Sintered bauxite or high grade alumina have been used as proppant materials at well depths greater than 20,000 feet, but these high strength proppants have much higher densities than sand and therefore require high viscosity pumping fluids or high pumping rates. Larger pumping equipment is required, and wear rates on fluid carrying equipment is accelerated. In addition, the raw materials used to make the proppant materials are more costly.
Proppants of intermediate density are known, and work well in the intermediate depths and pressures, i.e., 7,000 to 14,000 feet (5,000-10,000 psi).
Proppant pellets having a specific gravity of less than 3.4 g/cm3 have been made from diaspore clay, bauxite, and/or alumina. Eufala bauxite, a bauxitic-kaolin material, has been used to prepare a proppant with a density of less than 3.0 g/cm3. Also known is a method of making ceramic microspheres for use as proppants from water-soluble salts, mineral compositions or organometallic complexes, and ultrafine bauxite or alumina-containing particles. A low density proppant has been prepared from kaolin clay and amorphous to microcrystalline silica. The raw materials used to make all these intermediate proppants are costly, and a less expensive proppant material is desired.
Resin coated particles have been used in efforts to improve the stability of proppants at high closure stresses. Sand or other substrates have been coated with an infusible resin such as an epoxy or phenolic resin. These materials are superior to sand at intermediate stress levels. However, at high temperature and high stress levels, the resin coated particles still show a decrease in permeability.
A process is known for coating particulates with an infusible resin for use as proppants in fracturing operations. The particulates include sand, nut shells, glass beads and aluminum pellets. The resins include urea-aldehyde resins, phenol-aldehyde resins, epoxy resins, furfuryl alcohol resins and polyester or alkyd resins. The resin coating may be applied by mixing the particles with a melted resin and subsequently cooling the mixture, or dissolving the resin in a solvent, applying it to the particles, and evaporating the solvent. Coupling agents may be added to the system to improve the strength of the resin-substrate bond.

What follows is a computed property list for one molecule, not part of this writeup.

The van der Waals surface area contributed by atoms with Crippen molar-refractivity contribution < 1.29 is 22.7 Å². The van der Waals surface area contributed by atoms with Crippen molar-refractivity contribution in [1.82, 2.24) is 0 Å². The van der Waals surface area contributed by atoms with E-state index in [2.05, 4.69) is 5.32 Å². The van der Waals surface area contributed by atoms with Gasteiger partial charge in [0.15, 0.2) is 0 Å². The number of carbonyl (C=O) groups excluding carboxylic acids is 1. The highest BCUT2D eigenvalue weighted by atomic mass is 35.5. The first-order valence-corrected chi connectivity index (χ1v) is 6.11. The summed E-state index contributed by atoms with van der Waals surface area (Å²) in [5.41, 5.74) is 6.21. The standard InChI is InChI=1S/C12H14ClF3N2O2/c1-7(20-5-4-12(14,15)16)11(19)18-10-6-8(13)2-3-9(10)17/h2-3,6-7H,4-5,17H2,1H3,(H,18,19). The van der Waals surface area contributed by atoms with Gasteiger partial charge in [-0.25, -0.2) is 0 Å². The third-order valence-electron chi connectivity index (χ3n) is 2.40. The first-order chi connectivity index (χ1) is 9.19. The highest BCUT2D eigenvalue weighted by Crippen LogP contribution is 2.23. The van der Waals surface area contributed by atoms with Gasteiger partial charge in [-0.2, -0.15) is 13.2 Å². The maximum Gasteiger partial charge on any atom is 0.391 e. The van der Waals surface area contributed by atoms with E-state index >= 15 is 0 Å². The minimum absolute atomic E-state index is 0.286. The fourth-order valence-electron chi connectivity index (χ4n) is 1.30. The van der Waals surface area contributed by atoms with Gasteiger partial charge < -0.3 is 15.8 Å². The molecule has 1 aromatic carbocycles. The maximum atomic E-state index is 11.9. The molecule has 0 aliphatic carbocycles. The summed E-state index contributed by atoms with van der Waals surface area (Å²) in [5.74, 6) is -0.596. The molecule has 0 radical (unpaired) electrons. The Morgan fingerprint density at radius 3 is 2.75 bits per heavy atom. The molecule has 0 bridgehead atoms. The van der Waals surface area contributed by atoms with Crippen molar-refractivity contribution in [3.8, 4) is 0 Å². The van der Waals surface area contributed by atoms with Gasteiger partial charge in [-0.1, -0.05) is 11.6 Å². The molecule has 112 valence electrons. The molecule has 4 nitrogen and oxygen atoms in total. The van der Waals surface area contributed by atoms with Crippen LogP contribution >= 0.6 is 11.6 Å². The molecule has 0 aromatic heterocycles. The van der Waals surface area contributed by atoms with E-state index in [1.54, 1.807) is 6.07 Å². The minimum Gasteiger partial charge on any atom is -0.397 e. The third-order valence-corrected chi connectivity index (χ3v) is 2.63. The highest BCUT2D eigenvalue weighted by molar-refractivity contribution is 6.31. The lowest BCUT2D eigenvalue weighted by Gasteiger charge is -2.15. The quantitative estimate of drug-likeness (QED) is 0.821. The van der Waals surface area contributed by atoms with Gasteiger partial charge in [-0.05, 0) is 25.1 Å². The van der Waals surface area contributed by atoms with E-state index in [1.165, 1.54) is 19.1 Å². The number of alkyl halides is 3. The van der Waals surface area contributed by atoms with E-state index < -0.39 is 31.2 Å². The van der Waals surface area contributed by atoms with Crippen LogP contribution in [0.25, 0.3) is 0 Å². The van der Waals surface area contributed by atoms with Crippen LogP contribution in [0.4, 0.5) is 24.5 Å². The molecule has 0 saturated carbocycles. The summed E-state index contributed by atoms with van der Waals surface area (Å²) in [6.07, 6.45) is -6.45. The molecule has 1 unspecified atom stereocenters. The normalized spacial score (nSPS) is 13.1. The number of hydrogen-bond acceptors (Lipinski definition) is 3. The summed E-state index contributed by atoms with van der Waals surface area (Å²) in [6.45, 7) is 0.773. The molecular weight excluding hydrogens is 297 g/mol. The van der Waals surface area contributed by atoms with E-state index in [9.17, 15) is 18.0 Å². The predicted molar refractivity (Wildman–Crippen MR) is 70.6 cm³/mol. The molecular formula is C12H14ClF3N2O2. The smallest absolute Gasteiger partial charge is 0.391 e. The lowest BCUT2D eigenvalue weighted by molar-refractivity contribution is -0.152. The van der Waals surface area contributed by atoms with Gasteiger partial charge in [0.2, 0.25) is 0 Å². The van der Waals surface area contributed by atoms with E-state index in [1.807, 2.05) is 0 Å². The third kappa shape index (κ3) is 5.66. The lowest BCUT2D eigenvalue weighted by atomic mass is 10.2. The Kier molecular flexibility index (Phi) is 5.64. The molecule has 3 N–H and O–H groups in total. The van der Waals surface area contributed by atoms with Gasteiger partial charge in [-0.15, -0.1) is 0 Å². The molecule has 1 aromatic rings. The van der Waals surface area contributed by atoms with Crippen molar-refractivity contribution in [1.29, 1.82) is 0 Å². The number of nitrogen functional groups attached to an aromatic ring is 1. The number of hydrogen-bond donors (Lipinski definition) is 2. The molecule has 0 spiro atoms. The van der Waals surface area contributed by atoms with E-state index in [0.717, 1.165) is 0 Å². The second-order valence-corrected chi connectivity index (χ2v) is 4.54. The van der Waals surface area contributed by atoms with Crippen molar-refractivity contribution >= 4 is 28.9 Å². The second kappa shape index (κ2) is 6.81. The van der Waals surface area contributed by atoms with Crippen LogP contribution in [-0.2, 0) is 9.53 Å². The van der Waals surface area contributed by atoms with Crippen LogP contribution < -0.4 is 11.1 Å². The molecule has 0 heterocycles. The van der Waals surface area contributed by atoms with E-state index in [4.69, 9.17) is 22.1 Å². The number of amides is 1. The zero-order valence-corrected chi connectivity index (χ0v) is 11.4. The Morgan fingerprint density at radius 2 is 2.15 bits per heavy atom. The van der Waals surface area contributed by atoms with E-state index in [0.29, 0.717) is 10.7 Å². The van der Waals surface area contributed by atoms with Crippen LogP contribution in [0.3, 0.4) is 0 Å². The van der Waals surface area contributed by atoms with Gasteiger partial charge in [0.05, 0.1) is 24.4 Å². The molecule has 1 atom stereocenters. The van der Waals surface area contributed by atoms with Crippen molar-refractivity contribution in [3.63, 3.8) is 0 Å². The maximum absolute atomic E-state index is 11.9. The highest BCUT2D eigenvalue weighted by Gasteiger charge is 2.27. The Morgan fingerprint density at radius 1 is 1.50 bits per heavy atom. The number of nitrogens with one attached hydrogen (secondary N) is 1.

Proppants comprising sand particles with a precured phenol formaldehyde resin coating have been used for propping fractures in subterranean formations.
Although resin coated sands have proven satisfactory in numerous applications, concern exists over their use under high closure stresses. For example, some self consolidating resin coated particles of the prior art do not develop their full strength until the resin coating has cured in the formation. In the event of rapid closure of the fracture, the proppant could be crushed before the resin cured, resulting in decreased permeability. This problem is alleviated by the use of a dual resin coated particle having a reinforcing agent interspersed at the inner resin/outer resin boundary, as described in U.S. Pat. No. 5,422,183 assigned to Santrol, Inc, incorporated herein by reference as if fully written out below.
The present invention utilizes spent ceramic media from petroleum refining operations, where the media provides a catalytic function during “cracking” of the hydrocarbons, while drawing out impurities from the crude oil as it passes through a packed column of ceramic beads. These beads are manufactured by Englehard Corporation, W R Grace and Akzo Nobel as well as other Far Eastern producers and are variously known as fluid cracking catalyst, e-cats, and equilibrium catalyst (hereinafter referred to as “fluid cracking catalyst” or “FCC”). The use of catalytic ceramic media for removing impurities from petroleum products is a long established art. The catalytic media can be regenerated after use as a cracking catalyst several times but eventually is spent, and is discarded as waste material. The present invention uses the FCC as a base material for remanufacturing larger ceramic spheres, which can be used in the hydraulic fracturing of subterranean oil and gas bearing formations.
The present invention provides a spherical ceramic proppant pellet comprising spent fluid cracking catalyst particles, wherein the pellet is formed by reducing the median particle size of the catalyst; mixing the catalyst particles with water and a binder to form spherical pellets; and sintering the pellets.